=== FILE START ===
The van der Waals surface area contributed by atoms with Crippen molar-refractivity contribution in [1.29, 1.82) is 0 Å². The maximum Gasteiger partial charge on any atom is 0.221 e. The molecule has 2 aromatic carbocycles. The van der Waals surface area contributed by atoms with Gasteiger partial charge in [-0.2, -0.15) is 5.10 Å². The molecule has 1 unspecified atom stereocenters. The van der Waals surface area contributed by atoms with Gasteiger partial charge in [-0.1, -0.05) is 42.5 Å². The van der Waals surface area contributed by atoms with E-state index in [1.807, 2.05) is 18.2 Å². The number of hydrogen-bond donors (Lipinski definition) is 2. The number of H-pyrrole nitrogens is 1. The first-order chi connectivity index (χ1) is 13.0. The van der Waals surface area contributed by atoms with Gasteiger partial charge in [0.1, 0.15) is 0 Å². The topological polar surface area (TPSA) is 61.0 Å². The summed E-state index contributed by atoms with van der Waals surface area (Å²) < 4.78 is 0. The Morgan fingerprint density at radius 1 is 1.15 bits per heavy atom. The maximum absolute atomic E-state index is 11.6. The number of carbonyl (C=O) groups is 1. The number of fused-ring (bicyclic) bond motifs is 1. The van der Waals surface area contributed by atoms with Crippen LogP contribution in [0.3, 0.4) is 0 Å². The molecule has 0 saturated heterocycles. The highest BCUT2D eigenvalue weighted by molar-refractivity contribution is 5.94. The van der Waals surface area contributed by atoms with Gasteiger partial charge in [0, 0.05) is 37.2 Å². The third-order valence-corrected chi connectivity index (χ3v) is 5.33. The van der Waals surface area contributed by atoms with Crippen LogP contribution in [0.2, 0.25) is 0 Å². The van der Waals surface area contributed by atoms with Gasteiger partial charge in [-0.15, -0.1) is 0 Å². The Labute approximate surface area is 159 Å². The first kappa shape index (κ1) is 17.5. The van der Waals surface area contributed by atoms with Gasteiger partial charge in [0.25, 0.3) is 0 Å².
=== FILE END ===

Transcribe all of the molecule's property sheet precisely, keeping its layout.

The van der Waals surface area contributed by atoms with Crippen molar-refractivity contribution in [1.29, 1.82) is 0 Å². The maximum Gasteiger partial charge on any atom is 0.221 e. The molecule has 2 aromatic carbocycles. The van der Waals surface area contributed by atoms with Gasteiger partial charge in [-0.2, -0.15) is 5.10 Å². The molecule has 1 unspecified atom stereocenters. The van der Waals surface area contributed by atoms with Gasteiger partial charge in [-0.1, -0.05) is 42.5 Å². The van der Waals surface area contributed by atoms with E-state index in [1.807, 2.05) is 18.2 Å². The number of hydrogen-bond donors (Lipinski definition) is 2. The number of H-pyrrole nitrogens is 1. The first-order chi connectivity index (χ1) is 13.0. The van der Waals surface area contributed by atoms with Gasteiger partial charge in [0.1, 0.15) is 0 Å². The topological polar surface area (TPSA) is 61.0 Å². The summed E-state index contributed by atoms with van der Waals surface area (Å²) < 4.78 is 0. The Morgan fingerprint density at radius 1 is 1.15 bits per heavy atom. The maximum absolute atomic E-state index is 11.6. The number of carbonyl (C=O) groups is 1. The number of fused-ring (bicyclic) bond motifs is 1. The van der Waals surface area contributed by atoms with Crippen LogP contribution in [0.3, 0.4) is 0 Å². The molecule has 0 saturated heterocycles. The highest BCUT2D eigenvalue weighted by molar-refractivity contribution is 5.94. The van der Waals surface area contributed by atoms with Gasteiger partial charge in [0, 0.05) is 37.2 Å². The third-order valence-corrected chi connectivity index (χ3v) is 5.33. The van der Waals surface area contributed by atoms with Crippen LogP contribution in [0.2, 0.25) is 0 Å². The van der Waals surface area contributed by atoms with Gasteiger partial charge in [-0.15, -0.1) is 0 Å². The Labute approximate surface area is 159 Å². The first kappa shape index (κ1) is 17.5. The van der Waals surface area contributed by atoms with Gasteiger partial charge in [0.25, 0.3) is 0 Å².